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April ecommerce spending hints supply chain knots are untangling

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The really good news about April’s ecommerce spending is that customers had more available products to buy. The easing of port congestion saw gift-card spending in home goods soar 525% from a year ago, Signifyd’s Ecommerce Pulse data shows.  

That new sofa that was sitting in the ocean finally landed in a living room. 

April’s overall spending by customers also saw a significant increase in cart size, with the average order value up 180% from the year before.  And gift cards are still a favorite purchase, with sales continuing to rise from a year ago, especially in sporting goods (140%) and apparel (72%), according to Signifyd data. Gift-card purchases in apparel were also up 59% from last year.   

But along with the good news comes a new warning: That long-forgotten retail store account, the one opened perhaps to get 15% off a purchase, could be living the high life without a customer even knowing it.  

Account takeover on the rise, data shows

This lack of memory isn’t lost on scammers. They know that a mature account with a history of legitimate orders is account-takeover gold.

What you need to know
  • In April, attempted fraud attacks on aged customer accounts spiked to 352% year over year, with fraud attempts to purchase electronics alone in aged accounts rose 401%.
  • Fraud pressure overall rose 46% in April from the year before.
  • Gift-spending in home goods soared 525%, signifying an easing of port congestion. 
  • Average order value in all verticals rose 180% in April from a year ago. 

The slow but consistent plod of customers back to brick and mortar stores saw fraudsters change strategy in their account takeover scams. Their latest nefarious scrabble on keyboards is to revive an online account that a customer may have forgotten about, save for a dusty card sitting in a drawer somewhere. 

Attempted attacks on aged accounts spiked 352% in April from the year prior. And fraudulent attempts to buy electronic products from aged accounts saw a 401% increase, Signifyd data shows. Not that online active accounts were left out. Fraud pressure, an indicator by Signifyd of orders presumed to be fraudulent, rose 46% overall in April, significantly down from March, but still ahead of the year before.  

To Signifyd, it’s no surprise that attempted attacks on mature accounts increased along with gift-card growth. When infiltrating an account, scammers often have full access to stored credit card numbers, gift cards and credits from returned purchases. They can make and manipulate purchases with the unused credit and stored gift card numbers before a customer is the wiser.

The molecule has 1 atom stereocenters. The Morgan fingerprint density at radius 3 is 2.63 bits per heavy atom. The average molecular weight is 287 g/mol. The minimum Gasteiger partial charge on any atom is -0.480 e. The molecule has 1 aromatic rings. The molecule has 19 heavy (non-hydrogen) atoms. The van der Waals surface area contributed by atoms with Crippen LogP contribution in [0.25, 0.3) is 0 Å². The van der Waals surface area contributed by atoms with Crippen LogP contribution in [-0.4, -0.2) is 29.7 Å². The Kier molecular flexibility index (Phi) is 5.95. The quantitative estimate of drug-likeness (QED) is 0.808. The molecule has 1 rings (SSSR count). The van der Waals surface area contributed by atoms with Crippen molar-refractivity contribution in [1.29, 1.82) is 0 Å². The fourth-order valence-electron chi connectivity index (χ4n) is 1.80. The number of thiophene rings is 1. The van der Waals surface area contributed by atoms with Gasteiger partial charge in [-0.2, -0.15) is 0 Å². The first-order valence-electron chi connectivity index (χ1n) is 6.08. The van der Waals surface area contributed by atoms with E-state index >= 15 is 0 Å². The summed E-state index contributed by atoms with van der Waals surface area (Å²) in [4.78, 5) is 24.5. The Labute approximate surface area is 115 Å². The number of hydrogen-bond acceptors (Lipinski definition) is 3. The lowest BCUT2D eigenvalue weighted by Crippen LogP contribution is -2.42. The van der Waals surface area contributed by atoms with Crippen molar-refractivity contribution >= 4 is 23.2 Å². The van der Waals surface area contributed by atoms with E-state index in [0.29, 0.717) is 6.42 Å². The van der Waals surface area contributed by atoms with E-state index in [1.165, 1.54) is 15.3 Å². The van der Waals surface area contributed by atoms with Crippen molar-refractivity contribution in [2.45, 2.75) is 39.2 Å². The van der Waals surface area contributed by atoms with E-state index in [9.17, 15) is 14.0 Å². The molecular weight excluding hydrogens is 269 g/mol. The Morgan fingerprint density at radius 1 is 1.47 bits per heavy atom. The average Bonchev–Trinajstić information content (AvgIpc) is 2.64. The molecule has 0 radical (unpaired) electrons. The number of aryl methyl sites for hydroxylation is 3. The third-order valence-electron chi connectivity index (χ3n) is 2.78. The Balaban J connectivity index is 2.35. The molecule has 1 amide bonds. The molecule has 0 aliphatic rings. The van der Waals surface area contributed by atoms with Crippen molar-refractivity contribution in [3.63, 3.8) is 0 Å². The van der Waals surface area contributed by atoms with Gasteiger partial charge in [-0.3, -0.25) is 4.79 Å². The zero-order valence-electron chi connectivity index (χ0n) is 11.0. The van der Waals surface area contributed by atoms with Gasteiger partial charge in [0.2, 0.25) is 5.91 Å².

Gift cards present a rich target for account takeover fraudsters

Just looking at the numbers in the sporting goods vertical for April elucidates this behavior. Along with the 140% spike in gift-card sales came a 60% increase in fraud pressure on mature accounts, Signifyd data shows. 

Consumer advocate Clark Howard says fraudsters are always on the lookout for weaknesses in personal behaviors or corporate systems, and then change tactics accordingly. “It’ll keep morphing,” he told Lifehacker.com

Meanwhile, merchants have also been successful in changing and implementing new methods to encourage sales. Sales in the health, beauty and cosmetics vertical using the buy now, pay later program grew 93% in April from the year before. Cart size saw a 4% increase in average order value and omnichannel growth overall rose 135% from a year ago. 

In apparel, purchasing options and online display changes continue to help sales increase, with growth up 12% in April from last year.  Merchants are finally recognizing that most female buyers are neither 5 foot 7 inches tall nor do they have a dress size of zero, and may want to know what material a garment is made from – is it 100% polyester? Is it cotton?  Photos of more realistic-size models and a more extensive description of the content of product material have helped online shoppers feel more comfortable about making a purchase.  

The potential and problems with buy now, pay later

Still, merchants need help from companies like Signifyd to stop fraud and abuse. The buy now, pay later program can be a big boost for sales, but the lure of paying a fraction of the price upfront can be exploited by customers as well as hackers. Claims by customers in April that a package of health, beauty and cosmetic items was significantly damaged or not as described rose io 34% over last year. And in home goods, customer abuse rose 122% from a year ago.  When these claims are false, they are generally attempts to receive an underserved refund or get an item for free.  

Whether it’s a real complaint or a customer scam is a difficult line for a merchant to walk. But Signifyd solves this for its customers by monitoring transaction intelligence and consumer behavior over time. This builds insights into the identity and intent behind each order within its network and allows it to detect anomalies in shoppers’ orders.   

Signifyd Data Analyst Phelim Killough contributed to this report.


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Maryann Hudson

Maryann Hudson

Maryann Hudson is a freelance writer based in Southern California. She is a former investigative reporter for the Los Angeles Times and the author of two books dealing with issues in youth sports. She is the editor of thecensustakers.com. Contact her at thecensustakers@gmail.com; or on Twitter @thecensustakers.